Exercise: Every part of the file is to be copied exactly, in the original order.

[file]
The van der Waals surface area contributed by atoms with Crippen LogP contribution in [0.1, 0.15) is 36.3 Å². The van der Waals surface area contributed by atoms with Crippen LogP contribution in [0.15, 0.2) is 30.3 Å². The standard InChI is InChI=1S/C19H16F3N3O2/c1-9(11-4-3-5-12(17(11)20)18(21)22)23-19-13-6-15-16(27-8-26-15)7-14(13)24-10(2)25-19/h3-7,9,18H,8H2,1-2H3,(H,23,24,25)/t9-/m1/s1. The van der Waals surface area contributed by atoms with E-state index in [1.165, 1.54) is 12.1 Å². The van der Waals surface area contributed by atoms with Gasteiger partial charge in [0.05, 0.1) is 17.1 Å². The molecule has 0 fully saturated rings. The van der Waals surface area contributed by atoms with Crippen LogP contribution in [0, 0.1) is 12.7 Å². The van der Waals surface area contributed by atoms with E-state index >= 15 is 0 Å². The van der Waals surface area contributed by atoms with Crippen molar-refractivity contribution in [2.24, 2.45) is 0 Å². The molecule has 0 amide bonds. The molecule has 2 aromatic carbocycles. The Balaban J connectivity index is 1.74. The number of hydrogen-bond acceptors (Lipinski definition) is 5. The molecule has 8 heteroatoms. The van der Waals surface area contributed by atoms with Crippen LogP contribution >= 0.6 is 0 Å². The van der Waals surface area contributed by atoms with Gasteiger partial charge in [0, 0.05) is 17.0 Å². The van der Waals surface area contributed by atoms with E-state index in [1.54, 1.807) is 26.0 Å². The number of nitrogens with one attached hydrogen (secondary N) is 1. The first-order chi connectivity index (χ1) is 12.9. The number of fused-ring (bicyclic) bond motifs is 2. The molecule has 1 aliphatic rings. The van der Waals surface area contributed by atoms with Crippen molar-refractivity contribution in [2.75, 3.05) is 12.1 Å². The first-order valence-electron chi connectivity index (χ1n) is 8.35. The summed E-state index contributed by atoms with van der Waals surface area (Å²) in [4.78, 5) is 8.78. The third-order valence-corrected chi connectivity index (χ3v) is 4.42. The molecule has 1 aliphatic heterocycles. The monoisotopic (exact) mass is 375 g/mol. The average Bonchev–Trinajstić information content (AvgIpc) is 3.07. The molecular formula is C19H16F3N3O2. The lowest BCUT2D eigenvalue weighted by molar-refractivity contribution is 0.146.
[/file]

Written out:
The van der Waals surface area contributed by atoms with Crippen LogP contribution in [0.1, 0.15) is 36.3 Å². The van der Waals surface area contributed by atoms with Crippen LogP contribution in [0.15, 0.2) is 30.3 Å². The standard InChI is InChI=1S/C19H16F3N3O2/c1-9(11-4-3-5-12(17(11)20)18(21)22)23-19-13-6-15-16(27-8-26-15)7-14(13)24-10(2)25-19/h3-7,9,18H,8H2,1-2H3,(H,23,24,25)/t9-/m1/s1. The van der Waals surface area contributed by atoms with E-state index in [1.165, 1.54) is 12.1 Å². The van der Waals surface area contributed by atoms with Gasteiger partial charge in [0.05, 0.1) is 17.1 Å². The molecule has 0 fully saturated rings. The van der Waals surface area contributed by atoms with Crippen LogP contribution in [0, 0.1) is 12.7 Å². The van der Waals surface area contributed by atoms with E-state index >= 15 is 0 Å². The van der Waals surface area contributed by atoms with Crippen molar-refractivity contribution in [2.24, 2.45) is 0 Å². The molecule has 0 amide bonds. The molecule has 2 aromatic carbocycles. The Balaban J connectivity index is 1.74. The number of hydrogen-bond acceptors (Lipinski definition) is 5. The molecule has 8 heteroatoms. The van der Waals surface area contributed by atoms with Crippen LogP contribution >= 0.6 is 0 Å². The van der Waals surface area contributed by atoms with Gasteiger partial charge in [0, 0.05) is 17.0 Å². The van der Waals surface area contributed by atoms with E-state index in [1.54, 1.807) is 26.0 Å². The number of nitrogens with one attached hydrogen (secondary N) is 1. The first-order chi connectivity index (χ1) is 12.9. The number of fused-ring (bicyclic) bond motifs is 2. The molecule has 1 aliphatic rings. The van der Waals surface area contributed by atoms with Crippen molar-refractivity contribution in [2.75, 3.05) is 12.1 Å². The first-order valence-electron chi connectivity index (χ1n) is 8.35. The summed E-state index contributed by atoms with van der Waals surface area (Å²) in [4.78, 5) is 8.78. The third-order valence-corrected chi connectivity index (χ3v) is 4.42. The molecule has 1 aliphatic heterocycles. The monoisotopic (exact) mass is 375 g/mol. The average Bonchev–Trinajstić information content (AvgIpc) is 3.07. The molecular formula is C19H16F3N3O2. The lowest BCUT2D eigenvalue weighted by molar-refractivity contribution is 0.146.